When we blend the policy, it morphs into a different sort of product with a different purpose. That purpose is focused primarily in cash value and income generation, but death benefit only takes a back seat in the beginning.
We start with a much lower death benefit, just $1,708,895. But we can still squeeze all $50,000 into the policy. At age 65 our cash value is $3,807,505 for an annual return of 5.48%. This design provides us with assumed income of $170,586, or a 6.07% increase over the non blended design.
Also, our death benefit, which began $2,950,937 less than the non-blended design grows to $7,664,540 at age 65. That's $38,307 more than the non-blended design. Notice also, as a swipe against those who bemoan the notion that “when you die the life insurance company takes your money and pays you the death benefit” that our death benefit on the blended design has grown by $5,955,645 by age 65. I'll gladly take that over the $3,807,505 in cash surrender value.
For those who appreciate quick graphical comparisons on the numbers. Here's a table to help you out:
Notice also the guaranteed cash values for blended policies vs. non blended policies. We don't talk much about the guaranteed column.
It's nice to know it's there. But no company in the participating whole life arena has spent a lot of time skipping dividends. In fact, none of the big names we tend to look at have ever skipped a dividend payment since they began paying them, and that time period stretches back over 100 years–including some really tricky financial times for these companies that shadows the current financial crisis.
Still, I point this out merely to show you that on a cash value basis, blending is guaranteed to do better.
On the death benefit side, there's a slight advantage to the non-blended approach, and this would make perfect sense. If you want to guarantee death benefit, best to go with the approach that is primarily focused on death benefit.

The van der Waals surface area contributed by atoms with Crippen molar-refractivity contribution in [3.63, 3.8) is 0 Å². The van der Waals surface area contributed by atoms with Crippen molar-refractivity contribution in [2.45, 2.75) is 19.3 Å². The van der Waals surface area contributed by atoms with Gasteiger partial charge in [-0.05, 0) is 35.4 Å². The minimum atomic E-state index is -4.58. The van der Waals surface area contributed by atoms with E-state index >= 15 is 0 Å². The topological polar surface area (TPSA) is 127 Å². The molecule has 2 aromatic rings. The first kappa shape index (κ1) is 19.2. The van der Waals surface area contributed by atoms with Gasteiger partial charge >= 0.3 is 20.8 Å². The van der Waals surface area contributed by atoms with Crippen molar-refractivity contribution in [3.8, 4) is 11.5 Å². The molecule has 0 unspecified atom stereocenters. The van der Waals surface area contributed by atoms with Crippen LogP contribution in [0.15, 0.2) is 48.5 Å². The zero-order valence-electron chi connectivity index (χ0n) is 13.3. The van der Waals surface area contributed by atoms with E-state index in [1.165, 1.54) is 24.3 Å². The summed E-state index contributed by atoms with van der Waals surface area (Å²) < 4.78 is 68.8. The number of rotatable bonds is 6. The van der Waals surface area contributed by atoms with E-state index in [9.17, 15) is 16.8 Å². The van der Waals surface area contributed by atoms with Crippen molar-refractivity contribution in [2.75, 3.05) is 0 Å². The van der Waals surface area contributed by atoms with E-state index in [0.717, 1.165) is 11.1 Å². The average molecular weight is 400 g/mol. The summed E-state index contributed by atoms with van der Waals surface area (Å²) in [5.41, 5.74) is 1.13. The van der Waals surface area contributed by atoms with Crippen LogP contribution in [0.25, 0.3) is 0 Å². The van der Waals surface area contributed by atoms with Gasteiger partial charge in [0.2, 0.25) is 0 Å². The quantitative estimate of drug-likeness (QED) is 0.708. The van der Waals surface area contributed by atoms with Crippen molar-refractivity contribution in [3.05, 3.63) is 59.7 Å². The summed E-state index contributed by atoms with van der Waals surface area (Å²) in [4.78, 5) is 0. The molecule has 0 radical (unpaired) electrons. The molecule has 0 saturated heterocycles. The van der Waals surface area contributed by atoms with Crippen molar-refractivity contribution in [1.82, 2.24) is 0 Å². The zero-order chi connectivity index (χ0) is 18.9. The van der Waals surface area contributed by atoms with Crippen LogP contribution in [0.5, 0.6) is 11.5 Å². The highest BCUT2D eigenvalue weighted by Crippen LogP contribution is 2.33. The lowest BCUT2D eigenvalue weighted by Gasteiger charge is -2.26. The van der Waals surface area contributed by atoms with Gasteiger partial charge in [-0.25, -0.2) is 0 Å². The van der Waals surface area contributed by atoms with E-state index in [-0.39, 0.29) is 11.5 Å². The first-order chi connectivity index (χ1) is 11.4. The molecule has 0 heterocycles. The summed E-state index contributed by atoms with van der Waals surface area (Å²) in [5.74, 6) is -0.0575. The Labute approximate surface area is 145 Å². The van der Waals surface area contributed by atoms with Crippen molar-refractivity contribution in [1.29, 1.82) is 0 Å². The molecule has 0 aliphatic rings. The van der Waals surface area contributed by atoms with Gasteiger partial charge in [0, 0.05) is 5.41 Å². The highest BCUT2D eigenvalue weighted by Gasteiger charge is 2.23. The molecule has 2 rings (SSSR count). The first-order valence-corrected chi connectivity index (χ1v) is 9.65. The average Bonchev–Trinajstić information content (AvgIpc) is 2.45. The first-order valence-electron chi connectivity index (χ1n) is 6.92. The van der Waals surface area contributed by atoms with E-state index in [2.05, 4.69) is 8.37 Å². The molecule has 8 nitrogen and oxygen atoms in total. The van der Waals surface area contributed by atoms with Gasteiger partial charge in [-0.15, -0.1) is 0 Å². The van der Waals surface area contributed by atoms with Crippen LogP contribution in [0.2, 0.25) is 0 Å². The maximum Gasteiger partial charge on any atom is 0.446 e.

I recently had an “a ha” moment when I realized that blending for cash value purposes isn't something someone taught me to do; it's something I figured out after running countless iterations with insurance company software and having a deeper knowledge of Modified Endowment Contract mechanics.
For the last several years I've taken this knowledge for granted and just assumed everyone knew how to do it. I was reminded, however, that very little specific (and almost no advanced) training is ever given to an agent about the products they sell.
In fact, it's usually strongly discouraged. So, I can the reason your agent isn't talking about it is because there's a good chance he or she has never even heard about it.
However, you can always contact us. And we'll be happy to help you sort out ideas regarding cash value life insurance.
Brandon launched the Insurance Pro Blog in July of 2011 as a project to de-mystify the life insurance industry. Brandon was born in Northern New England, and he currently calls VT home. He attended Syracuse University and graduated with a triple major in Economics, Public Administration, and Political Science.